Your doctor will provide you with instructions for general post-surgical care, such as rest, ice packs, rehabilitative exercises, and wound care. Ask to have written instructions to bring home with you.
For minor surgeries, these instructions may be the primary means for pain management. After a major surgery, they will help you with a more comfortable transition off medication.
You will likely switch to oral pain medications before leaving the hospital and continue to take them at home to manage pain. You will probably take a combination of drugs in pill form, which may include the following:
- NSAIDs, such as ibuprofen and naproxen
Be sure to understand what active ingredient is in each pain medication, what the appropriate dose is, and how frequently to take your medication. Also ask your doctor about possible interactions with over-the-counter drugs you might use, such as cold medicine, or other prescription medications or supplements you regularly take.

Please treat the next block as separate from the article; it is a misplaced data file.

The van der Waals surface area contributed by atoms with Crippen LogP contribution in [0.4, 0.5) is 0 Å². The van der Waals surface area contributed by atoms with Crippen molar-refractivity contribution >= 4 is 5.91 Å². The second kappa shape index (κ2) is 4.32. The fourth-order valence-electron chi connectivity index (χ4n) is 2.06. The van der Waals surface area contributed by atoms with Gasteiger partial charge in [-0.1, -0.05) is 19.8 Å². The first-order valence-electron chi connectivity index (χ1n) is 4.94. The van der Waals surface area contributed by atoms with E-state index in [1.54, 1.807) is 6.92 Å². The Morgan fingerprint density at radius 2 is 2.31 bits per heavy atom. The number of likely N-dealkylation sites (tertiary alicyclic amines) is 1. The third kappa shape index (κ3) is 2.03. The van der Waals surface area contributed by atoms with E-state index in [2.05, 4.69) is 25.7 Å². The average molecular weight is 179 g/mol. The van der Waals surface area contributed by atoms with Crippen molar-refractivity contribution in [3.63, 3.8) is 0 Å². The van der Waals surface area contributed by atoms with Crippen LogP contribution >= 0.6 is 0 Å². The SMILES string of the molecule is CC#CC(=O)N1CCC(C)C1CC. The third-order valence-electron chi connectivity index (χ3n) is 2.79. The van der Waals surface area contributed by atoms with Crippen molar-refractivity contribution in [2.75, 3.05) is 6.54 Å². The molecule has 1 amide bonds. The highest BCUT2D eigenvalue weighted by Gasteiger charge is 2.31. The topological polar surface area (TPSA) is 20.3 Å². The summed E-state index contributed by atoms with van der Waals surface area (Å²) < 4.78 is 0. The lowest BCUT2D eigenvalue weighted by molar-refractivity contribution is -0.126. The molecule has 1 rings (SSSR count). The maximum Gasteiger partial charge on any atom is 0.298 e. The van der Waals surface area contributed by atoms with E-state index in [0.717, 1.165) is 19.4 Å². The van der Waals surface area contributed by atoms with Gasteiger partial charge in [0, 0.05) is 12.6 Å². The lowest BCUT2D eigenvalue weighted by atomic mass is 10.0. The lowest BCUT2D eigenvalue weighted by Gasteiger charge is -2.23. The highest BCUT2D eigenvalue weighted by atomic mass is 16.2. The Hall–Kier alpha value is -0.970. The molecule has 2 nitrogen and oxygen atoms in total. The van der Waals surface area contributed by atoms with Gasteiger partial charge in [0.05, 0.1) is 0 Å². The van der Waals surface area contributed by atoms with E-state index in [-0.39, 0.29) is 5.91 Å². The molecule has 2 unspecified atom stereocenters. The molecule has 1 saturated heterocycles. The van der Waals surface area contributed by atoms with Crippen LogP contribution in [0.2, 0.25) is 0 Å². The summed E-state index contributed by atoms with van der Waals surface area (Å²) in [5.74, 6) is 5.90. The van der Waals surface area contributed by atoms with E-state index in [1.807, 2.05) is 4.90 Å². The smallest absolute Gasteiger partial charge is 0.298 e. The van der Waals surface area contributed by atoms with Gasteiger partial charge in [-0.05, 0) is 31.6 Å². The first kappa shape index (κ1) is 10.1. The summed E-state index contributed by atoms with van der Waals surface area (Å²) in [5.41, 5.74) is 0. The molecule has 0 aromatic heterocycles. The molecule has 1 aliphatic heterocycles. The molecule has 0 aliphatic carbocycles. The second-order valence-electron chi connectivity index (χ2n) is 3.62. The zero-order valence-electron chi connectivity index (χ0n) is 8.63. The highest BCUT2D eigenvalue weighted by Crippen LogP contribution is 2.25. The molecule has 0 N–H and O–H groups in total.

Your role in pain control
After surgery, work with your health care team to make your recovery as prompt and pain-free as possible. You’ll need to communicate with your doctors and nurses to help them assess and adjust the pain management plan.
- Be honest about the pain you feel after surgery. Let your doctors and nurses know how much it hurts, where it hurts, and what activities or positions make it better or worse. Your health care team will want to know the intensity of pain on a 0 to 10 scale, where 0 is no pain and 10 is the worst pain you can imagine. The more specific you can be, the better your doctors can help you.
- Don’t ignore side effects. Tell your care team if you experience sleepiness, constipation, nausea or other side effects of the medications. Different pain medication or dose can sometimes reduce uncomfortable side effects, and these side effects can often be treated and relieved.